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View Poll Results: How often do you use sunblock?
Always - Part time cruiser 42 43.30%
Always - Full time cruiser 6 6.19%
Never - Part time cruiser 3 3.09%
Never - Full time cruiser 4 4.12%
Sometimes - Part time cruiser 26 26.80%
Sometimes - Full time cruiser 10 10.31%
What is sunblock? 6 6.19%
What is the sun? 1 1.03%
Multiple Choice Poll. Voters: 97. You may not vote on this poll

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Old 12-08-2010, 10:03   #46
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My Canadian buddy wanted a Texas type "summer top" which I sent him. A few weeks later a Tilley hat arrived. It is the best sailing hat I've ever had.
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Old 12-08-2010, 10:15   #47
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I am not a cruiser yet but I go on cruise ships in the Caribbeans. Does that count If I go out in the sun, I will burn easily so I have no choice to use it. I am not one to lay down in the sun either, I need to move a lot.
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Old 12-08-2010, 10:23   #48
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We use it a bit. But not always.
Its hard to buy large ecopnomy bottles and then its only SPS30 or more.
I would like to get a gallon bottle of SPF 4 or 8.

Obviously we have a fairly deep base tan but like to have a bit on when its hot and/or the sun is strong.

I do think humans need a far higher does of direct sunlight than most people get.


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Old 12-08-2010, 10:39   #49
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I use it every time out on the water. However I prefer the UV clothing, hats etc when I can get away with it. Upwind is no issue... it's the down wind leggs that hurt... ya just want to get ne-kid without the wind to cool you off So one has to wear SPF30+ ... or at least I do anyway or suffer the consequences in a few day's or as many have pointed out years down the road. Family history of skin cancer, so I'm not taking chances.

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Old 12-08-2010, 11:43   #50
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"
2. There’s some evidence that sunscreens might increase the risk of the deadliest form of skin cancer for some people.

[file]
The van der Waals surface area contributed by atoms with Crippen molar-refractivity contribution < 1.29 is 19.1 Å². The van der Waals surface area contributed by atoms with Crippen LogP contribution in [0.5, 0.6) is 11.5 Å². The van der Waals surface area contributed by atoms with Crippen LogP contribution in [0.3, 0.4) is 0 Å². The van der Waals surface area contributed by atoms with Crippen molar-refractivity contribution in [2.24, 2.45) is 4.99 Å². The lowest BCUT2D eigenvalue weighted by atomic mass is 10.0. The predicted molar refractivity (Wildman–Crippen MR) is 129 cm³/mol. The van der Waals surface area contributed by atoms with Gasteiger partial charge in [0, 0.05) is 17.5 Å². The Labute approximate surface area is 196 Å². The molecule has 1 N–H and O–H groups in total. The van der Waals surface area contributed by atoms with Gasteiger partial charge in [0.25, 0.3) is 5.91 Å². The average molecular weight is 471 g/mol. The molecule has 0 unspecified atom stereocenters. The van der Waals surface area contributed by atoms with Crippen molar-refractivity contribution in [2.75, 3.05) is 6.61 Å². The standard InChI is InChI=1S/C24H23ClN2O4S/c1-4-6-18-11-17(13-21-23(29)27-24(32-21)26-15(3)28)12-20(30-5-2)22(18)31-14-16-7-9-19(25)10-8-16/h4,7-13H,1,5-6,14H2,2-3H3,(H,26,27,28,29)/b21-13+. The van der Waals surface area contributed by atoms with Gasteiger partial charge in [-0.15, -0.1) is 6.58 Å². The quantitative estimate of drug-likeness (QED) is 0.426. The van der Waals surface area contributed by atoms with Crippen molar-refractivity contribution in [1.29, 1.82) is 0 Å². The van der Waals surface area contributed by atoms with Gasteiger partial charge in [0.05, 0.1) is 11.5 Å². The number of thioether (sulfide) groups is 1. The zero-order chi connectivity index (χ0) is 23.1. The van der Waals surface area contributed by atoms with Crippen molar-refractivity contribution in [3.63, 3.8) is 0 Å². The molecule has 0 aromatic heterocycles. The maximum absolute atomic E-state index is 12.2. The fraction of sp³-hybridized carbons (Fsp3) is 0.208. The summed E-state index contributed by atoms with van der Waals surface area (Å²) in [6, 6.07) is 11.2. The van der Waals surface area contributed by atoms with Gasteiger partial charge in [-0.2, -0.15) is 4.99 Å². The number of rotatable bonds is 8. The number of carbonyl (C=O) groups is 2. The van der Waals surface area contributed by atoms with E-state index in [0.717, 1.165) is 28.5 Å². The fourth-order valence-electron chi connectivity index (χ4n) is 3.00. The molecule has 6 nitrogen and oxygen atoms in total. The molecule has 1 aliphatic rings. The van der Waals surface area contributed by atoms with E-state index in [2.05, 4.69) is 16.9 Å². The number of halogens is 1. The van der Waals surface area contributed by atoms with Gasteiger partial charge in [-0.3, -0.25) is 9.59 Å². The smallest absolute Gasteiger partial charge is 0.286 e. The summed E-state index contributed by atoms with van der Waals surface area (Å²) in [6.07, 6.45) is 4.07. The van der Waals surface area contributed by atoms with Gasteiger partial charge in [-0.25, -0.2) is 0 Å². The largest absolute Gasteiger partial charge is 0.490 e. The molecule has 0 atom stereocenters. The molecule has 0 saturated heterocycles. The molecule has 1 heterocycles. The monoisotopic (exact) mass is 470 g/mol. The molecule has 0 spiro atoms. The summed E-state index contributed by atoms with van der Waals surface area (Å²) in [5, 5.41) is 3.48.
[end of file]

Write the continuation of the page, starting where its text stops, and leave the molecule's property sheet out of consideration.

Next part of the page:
Some researchers have detected an increased risk of melanoma among sunscreen users. No one knows the cause, but scientists speculate that sunscreen users stay out in the sun longer and absorb more radiation overall, or that free radicals released as sunscreen chemicals break down in sunlight may play a role. One other hunch: Inferior sunscreens with poor UVA protection that have dominated the market for 30 years may have led to this surprising outcome."

Sunscreens Exposed: 9 surprising truths | EWG's 2010 Sunscreen Guide

Even though more people use sunscreen than ever before, the incidence of skin cancer in the United States and other countries continues to rise (Aceituno-Madera 2010; Jemal 2008; Osterlind 1992).
A number of studies conducted in the 1990s report higher, not lower, incidence of the deadliest form of skin cancer, malignant melanoma, among frequent sunscreen users (Autier 1995; Westerdahl 2000; Wolf 1994).
According to the American Cancer Society, malignant melanoma accounts for only 3-4% of all skin cancer cases, but is responsible for 75% of all deaths attributed to the disease each year (ACS 2010) (See side-bar: “The 3 types of skin cancer”)
To date, studies show that regular sunscreen use reduces risk for squamous-cell carcinoma (SCC) but not other types of skin cancer. SCC, a slow-growing, treatable cancer, is estimated to account for just 16% of all skin cancers annually.

Sunscreen and skin cancer – the science | EWG's 2010 Sunscreen Guide

* * *

In contrast to the conclusion from the Iowa group, a meta-analysis conducted by University of California San Diego scientists in 2007 found a link between the location of the study (high or low latitude from the equator) and the risk of melanoma in relationship to sunscreen use. According to this analysis, in populations living at latitudes below 40o from the equator, the use of sunscreens was associated with a non-significant decreased risk of melanoma, while populations in higher latitudes faced a statistically significant increase in melanoma risk linked with sunscreen use (Gorham 2007).

Skin pigmentation may have been the reason for these latitude effects (Gorham 2007). Studies finding protective effects of sunscreens generally included Mediterranean populations or populations with prevalent Mediterranean ancestry, which have higher degree of constitutive pigmentation. On the other hand, studies conducted in light-skinned populations residing far from the equator (above 40o latitude) generally found a statistically significant 60 percent increase in melanoma risk (Espinosa Arranz 1999; Rodenas 1996).
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Old 12-08-2010, 12:04   #51
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Recently available data from an FDA study indicate that a form of vitamin A, retinyl palmitate, when applied to the skin in the presence of sunlight, may speed the development of skin tumors and lesions (NTP 2009). This evidence is troubling because the sunscreen industry adds vitamin A to 41 percent of all sunscreens.